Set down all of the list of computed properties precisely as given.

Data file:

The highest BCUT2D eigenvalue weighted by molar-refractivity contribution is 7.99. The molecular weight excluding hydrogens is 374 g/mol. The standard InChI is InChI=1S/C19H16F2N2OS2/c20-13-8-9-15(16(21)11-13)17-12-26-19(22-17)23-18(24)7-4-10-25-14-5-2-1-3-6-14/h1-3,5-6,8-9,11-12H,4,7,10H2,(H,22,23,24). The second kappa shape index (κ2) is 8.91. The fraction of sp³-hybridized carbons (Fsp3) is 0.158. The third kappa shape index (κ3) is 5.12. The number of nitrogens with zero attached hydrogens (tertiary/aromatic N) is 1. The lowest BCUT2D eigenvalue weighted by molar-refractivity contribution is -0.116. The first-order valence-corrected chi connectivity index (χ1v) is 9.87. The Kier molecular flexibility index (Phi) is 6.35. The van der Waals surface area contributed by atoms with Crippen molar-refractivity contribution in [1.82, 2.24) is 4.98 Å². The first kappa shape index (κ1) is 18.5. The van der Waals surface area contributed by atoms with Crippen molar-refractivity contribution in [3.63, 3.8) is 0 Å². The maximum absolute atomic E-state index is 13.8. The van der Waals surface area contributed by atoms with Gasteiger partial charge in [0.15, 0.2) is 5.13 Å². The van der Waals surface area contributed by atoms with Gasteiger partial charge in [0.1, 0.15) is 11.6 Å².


The highest BCUT2D eigenvalue weighted by molar-refractivity contribution is 7.99. The molecular weight excluding hydrogens is 374 g/mol. The standard InChI is InChI=1S/C19H16F2N2OS2/c20-13-8-9-15(16(21)11-13)17-12-26-19(22-17)23-18(24)7-4-10-25-14-5-2-1-3-6-14/h1-3,5-6,8-9,11-12H,4,7,10H2,(H,22,23,24). The second kappa shape index (κ2) is 8.91. The fraction of sp³-hybridized carbons (Fsp3) is 0.158. The third kappa shape index (κ3) is 5.12. The number of nitrogens with zero attached hydrogens (tertiary/aromatic N) is 1. The lowest BCUT2D eigenvalue weighted by molar-refractivity contribution is -0.116. The first-order valence-corrected chi connectivity index (χ1v) is 9.87. The Kier molecular flexibility index (Phi) is 6.35. The van der Waals surface area contributed by atoms with Crippen molar-refractivity contribution in [1.82, 2.24) is 4.98 Å². The first kappa shape index (κ1) is 18.5. The van der Waals surface area contributed by atoms with Crippen molar-refractivity contribution in [3.63, 3.8) is 0 Å². The maximum absolute atomic E-state index is 13.8. The van der Waals surface area contributed by atoms with Gasteiger partial charge in [0.15, 0.2) is 5.13 Å². The van der Waals surface area contributed by atoms with Gasteiger partial charge in [0.1, 0.15) is 11.6 Å².